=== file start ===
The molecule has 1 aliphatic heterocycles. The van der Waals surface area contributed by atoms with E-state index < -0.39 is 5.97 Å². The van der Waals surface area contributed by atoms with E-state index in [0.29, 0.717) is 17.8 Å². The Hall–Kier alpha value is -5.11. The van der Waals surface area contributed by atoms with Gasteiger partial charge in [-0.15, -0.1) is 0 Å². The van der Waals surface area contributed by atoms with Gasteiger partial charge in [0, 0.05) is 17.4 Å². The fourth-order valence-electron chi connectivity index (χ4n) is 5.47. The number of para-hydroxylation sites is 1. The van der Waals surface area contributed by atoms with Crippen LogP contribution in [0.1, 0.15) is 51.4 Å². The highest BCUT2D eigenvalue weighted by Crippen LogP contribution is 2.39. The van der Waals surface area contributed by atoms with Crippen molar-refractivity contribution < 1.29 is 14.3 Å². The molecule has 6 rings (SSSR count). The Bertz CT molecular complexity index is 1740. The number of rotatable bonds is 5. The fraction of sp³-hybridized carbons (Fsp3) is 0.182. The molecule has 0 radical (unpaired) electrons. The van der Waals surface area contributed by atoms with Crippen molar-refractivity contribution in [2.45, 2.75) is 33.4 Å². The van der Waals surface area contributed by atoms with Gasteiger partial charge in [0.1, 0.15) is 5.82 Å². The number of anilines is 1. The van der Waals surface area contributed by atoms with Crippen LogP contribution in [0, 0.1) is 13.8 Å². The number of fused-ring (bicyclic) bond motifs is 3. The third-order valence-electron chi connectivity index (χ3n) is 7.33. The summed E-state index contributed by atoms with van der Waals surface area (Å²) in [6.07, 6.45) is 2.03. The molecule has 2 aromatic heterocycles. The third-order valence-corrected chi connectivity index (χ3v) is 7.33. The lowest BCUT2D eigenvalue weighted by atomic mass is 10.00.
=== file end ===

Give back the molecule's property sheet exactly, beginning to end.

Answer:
The molecule has 1 aliphatic heterocycles. The van der Waals surface area contributed by atoms with E-state index < -0.39 is 5.97 Å². The van der Waals surface area contributed by atoms with E-state index in [0.29, 0.717) is 17.8 Å². The Hall–Kier alpha value is -5.11. The van der Waals surface area contributed by atoms with Gasteiger partial charge in [-0.15, -0.1) is 0 Å². The van der Waals surface area contributed by atoms with Gasteiger partial charge in [0, 0.05) is 17.4 Å². The fourth-order valence-electron chi connectivity index (χ4n) is 5.47. The number of para-hydroxylation sites is 1. The van der Waals surface area contributed by atoms with Crippen LogP contribution in [0.1, 0.15) is 51.4 Å². The highest BCUT2D eigenvalue weighted by Crippen LogP contribution is 2.39. The van der Waals surface area contributed by atoms with Crippen molar-refractivity contribution < 1.29 is 14.3 Å². The molecule has 6 rings (SSSR count). The Bertz CT molecular complexity index is 1740. The number of rotatable bonds is 5. The fraction of sp³-hybridized carbons (Fsp3) is 0.182. The molecule has 0 radical (unpaired) electrons. The van der Waals surface area contributed by atoms with Crippen molar-refractivity contribution in [2.45, 2.75) is 33.4 Å². The van der Waals surface area contributed by atoms with Gasteiger partial charge in [0.1, 0.15) is 5.82 Å². The number of anilines is 1. The van der Waals surface area contributed by atoms with Crippen LogP contribution in [0, 0.1) is 13.8 Å². The number of fused-ring (bicyclic) bond motifs is 3. The third-order valence-electron chi connectivity index (χ3n) is 7.33. The summed E-state index contributed by atoms with van der Waals surface area (Å²) in [6.07, 6.45) is 2.03. The molecule has 2 aromatic heterocycles. The third-order valence-corrected chi connectivity index (χ3v) is 7.33. The lowest BCUT2D eigenvalue weighted by atomic mass is 10.00.